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Klang Valley bazaar stalls rush to clear stock, restaurants brace for reduced sales amid MCO 3.0

KUALA LUMPUR: Othlan Jalil, 34 was getting the charcoal fire up to roast his first batch of syrup-glazed chicken wings. There were two more days to go before he would shut for Hari Raya this year.

“I had hoped that we could last all the way until the eve of Hari Raya (on May 12). There’s not enough time to clear stock this year,” he said, adding that he still has 340kg of raw chicken wings in the freezer.

The vendor at the Subang Perdana Ramadan Bazaar in Selangor state added: “At least the wings can still be eaten, but my main aim is to sell them off,” he said on Thursday (May 6). 

“But it’s alright, better than 2020 when we couldn’t do business at all.”

Bazaar stall vendors and restaurants in the Klang Valley were scrambling to clear remaining stock or pivot their operations, after the government retightened COVID-19 curbs before the Hari Raya holiday next week.

On Tuesday, Senior Minister Ismail Sabri Yaakob announced that six Selangor districts would be placed under a movement control order (MCO) from May 6 until May 17. 

The minister added on Wednesday that Kuala Lumpur and three districts in Johor, including Johor Bahru, will be placed under MCO from May 7 to May 20.

In the six affected districts in Selangor, bazaars will have to shut from May 8 onwards. Dine-in will not be permitted from May 6 onwards.

As for Kuala Lumpur, bazaars are allowed to operate albeit with reduced hours. Dine-in, however, has been banned from May 7.

These latest curbs are commonly dubbed MCO 3.0 as this is the third time MCO has been imposed amid a spike in cases. 

READ: KL and JB among areas placed under MCO as Malaysian government retightens COVID-19 curbs

Over at the parking lot of the Kelana Jaya Light Rail Transit (LRT) station in Selangor state, tepung pelita kueh seller Nur Aisyah Syafiah Shamsudin, 26 was fighting a futile battle with the late afternoon heavy rains, trying to keep her table dry.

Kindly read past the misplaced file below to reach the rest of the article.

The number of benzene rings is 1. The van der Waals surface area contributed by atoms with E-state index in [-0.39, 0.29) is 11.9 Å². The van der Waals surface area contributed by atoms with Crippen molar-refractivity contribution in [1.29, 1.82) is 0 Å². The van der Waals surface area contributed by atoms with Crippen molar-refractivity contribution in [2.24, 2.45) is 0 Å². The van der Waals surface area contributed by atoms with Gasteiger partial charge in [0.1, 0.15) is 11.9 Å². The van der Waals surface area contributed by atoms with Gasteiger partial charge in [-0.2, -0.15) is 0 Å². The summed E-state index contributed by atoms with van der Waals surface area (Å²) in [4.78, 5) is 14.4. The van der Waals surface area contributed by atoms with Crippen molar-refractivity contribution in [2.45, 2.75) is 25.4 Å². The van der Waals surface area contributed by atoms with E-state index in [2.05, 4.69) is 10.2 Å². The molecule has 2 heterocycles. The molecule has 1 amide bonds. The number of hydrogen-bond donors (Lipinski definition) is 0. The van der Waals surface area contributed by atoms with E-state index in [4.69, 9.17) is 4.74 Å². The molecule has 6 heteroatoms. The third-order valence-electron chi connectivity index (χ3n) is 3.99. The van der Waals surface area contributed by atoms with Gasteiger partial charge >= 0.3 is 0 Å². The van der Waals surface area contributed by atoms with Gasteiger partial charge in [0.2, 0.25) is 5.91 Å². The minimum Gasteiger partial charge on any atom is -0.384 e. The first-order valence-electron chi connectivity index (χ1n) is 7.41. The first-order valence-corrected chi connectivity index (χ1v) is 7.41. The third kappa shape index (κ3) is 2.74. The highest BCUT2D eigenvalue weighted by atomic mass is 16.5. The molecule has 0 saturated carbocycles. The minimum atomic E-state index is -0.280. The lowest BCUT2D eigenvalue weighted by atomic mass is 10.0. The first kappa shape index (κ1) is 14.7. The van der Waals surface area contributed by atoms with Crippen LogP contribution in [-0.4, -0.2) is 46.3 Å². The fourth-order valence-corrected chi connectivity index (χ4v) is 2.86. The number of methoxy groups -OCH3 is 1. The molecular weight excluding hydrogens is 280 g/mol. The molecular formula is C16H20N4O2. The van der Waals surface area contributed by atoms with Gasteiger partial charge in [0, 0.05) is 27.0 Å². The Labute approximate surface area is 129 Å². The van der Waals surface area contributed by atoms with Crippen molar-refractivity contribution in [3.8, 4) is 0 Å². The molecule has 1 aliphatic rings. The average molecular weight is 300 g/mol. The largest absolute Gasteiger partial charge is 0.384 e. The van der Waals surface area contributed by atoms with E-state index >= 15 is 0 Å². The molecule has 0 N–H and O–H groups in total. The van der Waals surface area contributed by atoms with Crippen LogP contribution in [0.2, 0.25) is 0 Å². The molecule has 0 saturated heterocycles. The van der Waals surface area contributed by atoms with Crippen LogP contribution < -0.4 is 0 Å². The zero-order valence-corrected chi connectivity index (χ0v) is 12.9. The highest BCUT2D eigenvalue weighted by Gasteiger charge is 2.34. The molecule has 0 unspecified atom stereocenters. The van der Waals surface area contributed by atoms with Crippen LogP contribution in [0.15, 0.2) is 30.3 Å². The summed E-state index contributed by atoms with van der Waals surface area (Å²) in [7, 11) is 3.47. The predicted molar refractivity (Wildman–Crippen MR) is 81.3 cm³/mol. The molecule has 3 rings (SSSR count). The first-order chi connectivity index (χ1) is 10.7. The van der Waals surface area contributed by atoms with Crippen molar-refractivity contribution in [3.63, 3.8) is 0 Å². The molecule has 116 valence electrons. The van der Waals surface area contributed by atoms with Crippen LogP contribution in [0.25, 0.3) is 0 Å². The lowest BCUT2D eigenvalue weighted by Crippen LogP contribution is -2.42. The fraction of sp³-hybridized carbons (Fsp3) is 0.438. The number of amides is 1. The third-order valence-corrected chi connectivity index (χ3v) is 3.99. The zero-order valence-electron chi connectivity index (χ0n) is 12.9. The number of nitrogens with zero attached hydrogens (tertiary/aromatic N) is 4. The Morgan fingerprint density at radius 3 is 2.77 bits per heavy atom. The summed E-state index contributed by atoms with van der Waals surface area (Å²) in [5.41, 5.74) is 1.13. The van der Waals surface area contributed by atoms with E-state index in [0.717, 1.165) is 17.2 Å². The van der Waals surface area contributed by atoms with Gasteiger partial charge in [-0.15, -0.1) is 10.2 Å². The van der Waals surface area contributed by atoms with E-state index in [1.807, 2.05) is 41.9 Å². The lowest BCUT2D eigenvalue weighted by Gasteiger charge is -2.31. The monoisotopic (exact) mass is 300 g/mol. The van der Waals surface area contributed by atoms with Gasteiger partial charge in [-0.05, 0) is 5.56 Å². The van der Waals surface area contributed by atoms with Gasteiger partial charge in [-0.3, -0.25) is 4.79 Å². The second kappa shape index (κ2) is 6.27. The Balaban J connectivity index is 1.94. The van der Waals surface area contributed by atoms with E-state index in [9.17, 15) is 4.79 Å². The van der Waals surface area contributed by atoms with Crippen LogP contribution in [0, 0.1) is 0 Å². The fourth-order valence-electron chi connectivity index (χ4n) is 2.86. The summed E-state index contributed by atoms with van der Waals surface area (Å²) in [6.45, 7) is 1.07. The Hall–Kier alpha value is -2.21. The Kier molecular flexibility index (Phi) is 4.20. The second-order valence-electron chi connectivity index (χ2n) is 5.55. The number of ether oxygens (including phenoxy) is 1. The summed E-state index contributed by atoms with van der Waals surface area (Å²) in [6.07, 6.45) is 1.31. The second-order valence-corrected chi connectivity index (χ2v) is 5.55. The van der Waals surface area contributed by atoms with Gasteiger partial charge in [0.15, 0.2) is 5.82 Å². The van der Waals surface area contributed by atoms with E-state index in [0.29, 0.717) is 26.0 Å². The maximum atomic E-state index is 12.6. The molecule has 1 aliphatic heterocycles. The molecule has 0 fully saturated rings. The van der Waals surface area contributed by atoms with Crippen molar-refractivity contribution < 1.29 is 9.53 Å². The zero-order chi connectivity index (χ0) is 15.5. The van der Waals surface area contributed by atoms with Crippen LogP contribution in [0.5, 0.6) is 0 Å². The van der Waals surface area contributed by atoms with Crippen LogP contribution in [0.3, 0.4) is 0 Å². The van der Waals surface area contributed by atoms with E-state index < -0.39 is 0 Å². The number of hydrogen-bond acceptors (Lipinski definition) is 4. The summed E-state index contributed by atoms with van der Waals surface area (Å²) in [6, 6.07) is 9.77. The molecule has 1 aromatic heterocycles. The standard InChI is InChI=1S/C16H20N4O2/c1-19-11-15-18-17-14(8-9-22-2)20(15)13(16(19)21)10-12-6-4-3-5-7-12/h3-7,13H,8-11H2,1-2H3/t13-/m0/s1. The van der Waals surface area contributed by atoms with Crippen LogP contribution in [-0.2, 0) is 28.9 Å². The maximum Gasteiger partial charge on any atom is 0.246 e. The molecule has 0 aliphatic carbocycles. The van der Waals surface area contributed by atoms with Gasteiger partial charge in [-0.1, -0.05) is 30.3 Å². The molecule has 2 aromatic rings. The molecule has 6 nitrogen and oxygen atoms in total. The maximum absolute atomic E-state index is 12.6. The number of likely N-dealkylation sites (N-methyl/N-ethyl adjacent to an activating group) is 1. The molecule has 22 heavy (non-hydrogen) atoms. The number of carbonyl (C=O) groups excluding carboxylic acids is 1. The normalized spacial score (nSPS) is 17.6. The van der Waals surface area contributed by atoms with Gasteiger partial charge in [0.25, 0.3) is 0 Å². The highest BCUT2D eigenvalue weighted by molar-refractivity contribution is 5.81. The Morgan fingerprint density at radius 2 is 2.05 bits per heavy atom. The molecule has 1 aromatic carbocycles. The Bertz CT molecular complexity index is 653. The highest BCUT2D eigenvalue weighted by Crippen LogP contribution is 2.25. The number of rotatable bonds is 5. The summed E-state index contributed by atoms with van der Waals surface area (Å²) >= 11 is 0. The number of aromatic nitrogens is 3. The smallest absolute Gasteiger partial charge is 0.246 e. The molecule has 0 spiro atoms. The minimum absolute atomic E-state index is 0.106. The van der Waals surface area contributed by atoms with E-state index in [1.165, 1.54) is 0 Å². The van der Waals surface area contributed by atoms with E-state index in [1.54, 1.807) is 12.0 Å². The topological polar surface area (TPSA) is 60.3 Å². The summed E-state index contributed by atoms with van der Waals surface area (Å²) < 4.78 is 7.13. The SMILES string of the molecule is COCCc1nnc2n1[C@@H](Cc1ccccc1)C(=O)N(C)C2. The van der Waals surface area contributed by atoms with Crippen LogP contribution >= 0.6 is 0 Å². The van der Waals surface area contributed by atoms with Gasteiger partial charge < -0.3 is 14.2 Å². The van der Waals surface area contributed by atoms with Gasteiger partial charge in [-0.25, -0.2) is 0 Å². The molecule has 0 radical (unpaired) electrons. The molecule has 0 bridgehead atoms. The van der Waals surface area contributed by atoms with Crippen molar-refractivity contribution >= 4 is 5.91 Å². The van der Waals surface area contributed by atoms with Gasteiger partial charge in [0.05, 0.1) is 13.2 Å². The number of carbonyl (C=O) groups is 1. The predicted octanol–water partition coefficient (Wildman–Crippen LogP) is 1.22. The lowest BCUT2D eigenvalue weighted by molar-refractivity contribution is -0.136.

“I have to just accept the announcement. Maybe find another space or open a roadside stall to finish selling all the way until (Hari) Raya eve,” Ms Nur Aisyah said on Thursday. 

As it is, some traders at the LRT station bazaar have already closed shop, she pointed out, due to the heavy weather since the start of this week, even before the MCO announcement. 

“Today, I just brought four trays (288 pieces of tepung pelita). Even then I’m not sure if I can finish (selling) today’s stock,” she said. 

Nur Aisyah Syafiah Shamsudin tries in vain to keep her stall dry amid the late afternoon rain at a Ramadan bazaar in Kelana Jaya. (Photo: Vincent Tan)


Meanwhile, restaurant operators in Kuala Lumpur were bracing themselves for a drop in revenue for the Hari Raya season, as they once again pivoted their operations to delivery business only.

Aloft Kuala Lumpur Sentral’s marketing communication manager Natasha Venner-Pack said that the revenue from takeaway and delivery would not match that of dine-in. 

"For Nook (restaurant), including our outdoor seating we see about 120 diners daily. We were fully booked every night (for Ramadan). 

“The revenue from delivery and takeaway will not be the same as dine-in but we know that already. So we are just doing our best with what we can in this situation,” she said. 

READ: Please don't shut us down, say Malaysia's Ramadan bazaar vendors amid COVID-19 fears 

EQ Kuala Lumpur group marketing and communications manager Rafina A Rahman also said that revenue of the hotel's restaurants would definitely be affected by the no dine-in policy. 

“It will be foolish to say that there will be no impact as we are all recommended to stay at home to flatten the curve. Naturally, we are all in cost-saving mode,” she said. 

“Thankfully, with our experience from the previous MCOs, we are able to mobilise our delivery and takeaway service quickly,” she said. 

To adapt to the situation, she added that one of the hotel restaurants, Nipah, would have a drive-through for guests to make their purchase. 

Another restaurant, Etoile Bistro, would operate for takeaways as well. 

Banyan Tree Kuala Lumpur marketing and communications executive Angela Leow said: “The type of food we can deliver differs from what we can offer for dine-in, so we have a separate menu for that and the price varies. Yes, it would affect the revenue.”

She said that efforts were underway to roll out a delivery menu.

“We had a lot of things planned as our restaurants are usually fully booked for occasions especially for things like Mother's Day but now our next plan is to roll out the delivery menu.

“The last time during MCO it did okay. Yes, dining in does have higher revenue but we are hoping this time delivery would have improved revenue as well,” she said. 

On Thursday, Malaysia recorded 3,551 new COVID-19 cases, bringing the cumulative total to 427,927.

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Source: CNA/aw


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